Southern Oregon Lake Country

August 26, 2015 (Updated March 10, 2017)
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After the frenzied fun of summer, fall offers us the chance to slow down and take a look around. It’s the perfect season for a good old-fashioned road trip. And Southern Oregon, with warmer temperatures and beautiful byways, is just the right destination with great hiking, bird watching, boating and other outdoor pursuits. Follow this itinerary to check out the state’s beautiful southern lake country.

From Roseburg, follow the Rogue Umpqua Scenic Byway up OR-138 to Diamond Lake, where you can rent a boat at the Diamond Lake Resort to paddle the lake, or take the easy 2-mile Diamond Lake Loop Trail to enjoy great views of Mt. Bailey. For a more challenging hike, climb the 4-mile trail to the top of Mt. Thielsen for northward views of the Cascade volcanoes all the way to Mt. Hood.

Barring early snow, you can access the seasonal section of OR-138 that leads into Crater Lake National Park by way of the north entrance. Drive the 33-mile rim road or take it on two wheels; it makes a great fall road ride. Hike down to the azure waters of the lake via the steep, 1.1-mile Cleetwood Trail, and stop at scenic viewpoints for photos of Wizard Island and Phantom Ship.

Continue south on OR-62, part of the Volcanic Legacy Scenic Byway, to Upper Klamath Lake for fall birding in Upper Klamath National Wildlife Refuge. Rent a canoe at Rocky Point Resort to paddle the 9.5-mile Upper Klamath Canoe Trail where you can spot birds like resident sora, yellow rail and grebes and myriad migratory species. For a guided trip, head out with the Klamath Basin Audubon Society, which has several trips planned for this fall, or book a fishing trip with Roe Outfitters to go after the elusive redband trout.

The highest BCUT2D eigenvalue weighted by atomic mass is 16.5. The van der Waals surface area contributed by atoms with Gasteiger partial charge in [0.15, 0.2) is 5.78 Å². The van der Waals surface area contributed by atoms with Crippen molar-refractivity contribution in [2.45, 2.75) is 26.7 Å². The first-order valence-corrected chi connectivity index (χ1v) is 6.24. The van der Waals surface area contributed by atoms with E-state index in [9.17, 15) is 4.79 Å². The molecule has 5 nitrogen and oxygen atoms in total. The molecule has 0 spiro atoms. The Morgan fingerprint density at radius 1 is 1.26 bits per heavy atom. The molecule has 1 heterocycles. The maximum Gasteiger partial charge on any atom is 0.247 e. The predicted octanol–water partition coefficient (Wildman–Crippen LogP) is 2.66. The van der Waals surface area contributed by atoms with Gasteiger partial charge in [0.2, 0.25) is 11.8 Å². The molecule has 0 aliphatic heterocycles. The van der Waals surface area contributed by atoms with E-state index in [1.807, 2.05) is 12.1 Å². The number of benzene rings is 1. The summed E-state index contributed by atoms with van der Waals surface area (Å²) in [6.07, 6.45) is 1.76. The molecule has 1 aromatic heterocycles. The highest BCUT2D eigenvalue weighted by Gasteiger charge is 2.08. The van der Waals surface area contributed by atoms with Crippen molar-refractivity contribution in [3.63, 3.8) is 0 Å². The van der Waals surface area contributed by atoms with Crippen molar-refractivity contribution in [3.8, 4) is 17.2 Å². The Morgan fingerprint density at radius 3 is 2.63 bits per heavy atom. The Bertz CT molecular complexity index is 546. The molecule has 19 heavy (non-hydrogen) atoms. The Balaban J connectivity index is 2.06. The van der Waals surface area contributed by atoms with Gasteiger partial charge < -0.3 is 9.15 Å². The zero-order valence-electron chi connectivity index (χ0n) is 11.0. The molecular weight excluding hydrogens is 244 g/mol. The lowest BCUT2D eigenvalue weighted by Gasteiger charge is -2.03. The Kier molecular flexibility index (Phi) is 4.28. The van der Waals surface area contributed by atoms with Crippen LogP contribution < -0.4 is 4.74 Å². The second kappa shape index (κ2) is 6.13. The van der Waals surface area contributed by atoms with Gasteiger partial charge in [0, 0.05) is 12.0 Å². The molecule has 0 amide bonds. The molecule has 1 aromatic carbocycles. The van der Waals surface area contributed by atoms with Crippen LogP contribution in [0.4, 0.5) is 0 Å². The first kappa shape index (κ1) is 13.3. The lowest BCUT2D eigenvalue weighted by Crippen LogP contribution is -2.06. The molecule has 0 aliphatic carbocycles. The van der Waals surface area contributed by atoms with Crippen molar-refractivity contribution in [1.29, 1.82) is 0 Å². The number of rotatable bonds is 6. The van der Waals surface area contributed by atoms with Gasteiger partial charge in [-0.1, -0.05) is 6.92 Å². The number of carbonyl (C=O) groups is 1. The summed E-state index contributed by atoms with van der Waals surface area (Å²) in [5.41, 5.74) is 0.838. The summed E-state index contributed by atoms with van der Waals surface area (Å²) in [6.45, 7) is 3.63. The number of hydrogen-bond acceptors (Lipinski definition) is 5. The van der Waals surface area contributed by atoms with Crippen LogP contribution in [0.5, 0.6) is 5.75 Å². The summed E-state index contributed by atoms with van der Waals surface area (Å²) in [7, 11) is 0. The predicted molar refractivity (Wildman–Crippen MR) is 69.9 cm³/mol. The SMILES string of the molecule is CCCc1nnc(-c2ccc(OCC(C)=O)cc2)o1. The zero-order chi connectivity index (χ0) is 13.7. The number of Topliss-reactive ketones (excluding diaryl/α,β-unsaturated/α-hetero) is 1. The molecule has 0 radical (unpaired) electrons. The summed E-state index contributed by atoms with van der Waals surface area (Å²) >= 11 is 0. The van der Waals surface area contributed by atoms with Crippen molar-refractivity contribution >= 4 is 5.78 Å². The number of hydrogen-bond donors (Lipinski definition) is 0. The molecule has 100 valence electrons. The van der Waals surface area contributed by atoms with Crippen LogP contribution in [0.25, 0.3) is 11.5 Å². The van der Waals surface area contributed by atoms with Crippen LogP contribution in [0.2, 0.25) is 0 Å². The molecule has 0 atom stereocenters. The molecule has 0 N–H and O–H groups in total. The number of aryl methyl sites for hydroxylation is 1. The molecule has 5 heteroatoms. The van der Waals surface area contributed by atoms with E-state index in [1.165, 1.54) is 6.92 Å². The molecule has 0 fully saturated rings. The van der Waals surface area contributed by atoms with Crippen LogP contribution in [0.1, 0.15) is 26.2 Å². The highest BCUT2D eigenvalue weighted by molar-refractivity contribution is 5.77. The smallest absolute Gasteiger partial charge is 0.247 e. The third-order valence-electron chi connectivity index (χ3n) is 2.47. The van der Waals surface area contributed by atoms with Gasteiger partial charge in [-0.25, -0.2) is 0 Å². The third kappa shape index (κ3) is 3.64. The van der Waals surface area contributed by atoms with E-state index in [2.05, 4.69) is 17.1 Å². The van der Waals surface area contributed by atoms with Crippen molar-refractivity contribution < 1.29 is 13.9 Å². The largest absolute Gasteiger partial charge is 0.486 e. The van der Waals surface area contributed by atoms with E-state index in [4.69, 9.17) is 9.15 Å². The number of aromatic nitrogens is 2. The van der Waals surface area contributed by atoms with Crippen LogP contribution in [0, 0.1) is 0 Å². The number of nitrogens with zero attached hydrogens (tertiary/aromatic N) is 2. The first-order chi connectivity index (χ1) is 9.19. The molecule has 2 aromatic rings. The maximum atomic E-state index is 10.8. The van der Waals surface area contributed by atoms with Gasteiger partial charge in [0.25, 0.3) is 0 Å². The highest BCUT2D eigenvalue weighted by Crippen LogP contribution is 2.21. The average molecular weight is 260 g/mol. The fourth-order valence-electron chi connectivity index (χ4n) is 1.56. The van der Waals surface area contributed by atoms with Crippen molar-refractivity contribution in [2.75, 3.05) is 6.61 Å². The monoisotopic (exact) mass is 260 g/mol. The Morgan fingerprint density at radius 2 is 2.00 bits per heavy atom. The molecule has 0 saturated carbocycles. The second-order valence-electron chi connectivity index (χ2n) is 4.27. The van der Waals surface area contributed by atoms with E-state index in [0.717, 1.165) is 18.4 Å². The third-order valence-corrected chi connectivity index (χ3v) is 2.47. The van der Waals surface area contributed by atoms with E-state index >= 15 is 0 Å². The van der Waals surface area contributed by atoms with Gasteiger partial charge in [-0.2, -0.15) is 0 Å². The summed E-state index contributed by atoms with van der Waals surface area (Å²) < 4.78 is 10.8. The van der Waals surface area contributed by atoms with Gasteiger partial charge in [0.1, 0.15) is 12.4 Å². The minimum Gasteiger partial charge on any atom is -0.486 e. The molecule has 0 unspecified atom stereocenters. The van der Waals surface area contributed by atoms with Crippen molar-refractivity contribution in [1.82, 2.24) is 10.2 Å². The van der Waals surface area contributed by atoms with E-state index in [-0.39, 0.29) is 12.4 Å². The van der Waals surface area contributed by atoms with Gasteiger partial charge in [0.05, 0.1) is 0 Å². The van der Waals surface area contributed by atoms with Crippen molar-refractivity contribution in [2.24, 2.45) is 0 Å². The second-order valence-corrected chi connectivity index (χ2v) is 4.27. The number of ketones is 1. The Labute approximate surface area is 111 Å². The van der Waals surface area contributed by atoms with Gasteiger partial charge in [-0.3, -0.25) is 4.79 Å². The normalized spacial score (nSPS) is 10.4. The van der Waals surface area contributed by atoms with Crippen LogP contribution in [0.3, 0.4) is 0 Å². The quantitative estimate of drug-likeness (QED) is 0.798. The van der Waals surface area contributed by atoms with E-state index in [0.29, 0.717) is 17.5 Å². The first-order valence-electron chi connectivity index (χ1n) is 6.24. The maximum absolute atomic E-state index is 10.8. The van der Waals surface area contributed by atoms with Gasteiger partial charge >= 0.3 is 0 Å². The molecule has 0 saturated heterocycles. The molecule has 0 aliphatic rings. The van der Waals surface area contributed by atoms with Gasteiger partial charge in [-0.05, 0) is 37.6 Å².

Take OR-140 east of Klamath Falls to jump on the Oregon Outback Scenic Byway. Clustered around the town of Lakeview in Lake County, you’ll find a number of picturesque lakes that give this rugged region its name as well as the volcanic history that left the longest exposed fault scarp in North America rising 2,490 feet out of the desert floor — Abert Rim.

Goose Lake, on the California border, is a tranquil spot for camping (to October 1), wildlife viewing and bird watching. Lake Abert, a saltwater lake, is an important stopover for migratory wildlife, though its waters have been drying up in recent years. The geographic sink that is Alkali Lake is noteworthy for its dunes, which support various species of plants. The Summer Lake Wildlife Area is a great spot for viewing migrating songbirds and waterfowl (closed October through January for hunting season). Privately owned Summer Lake Hot Springs offers lodging and a rustic bathhouse for enjoying the 106- to 118-degree natural hot springs.

About The
Author

Eileen Garvin
Eileen Garvin lives and writes in Hood River. When she’s not hunched over her keyboard or digging in the garden, you can find her mountain biking, kiteboarding, hiking, skiing or camping somewhere in Oregon.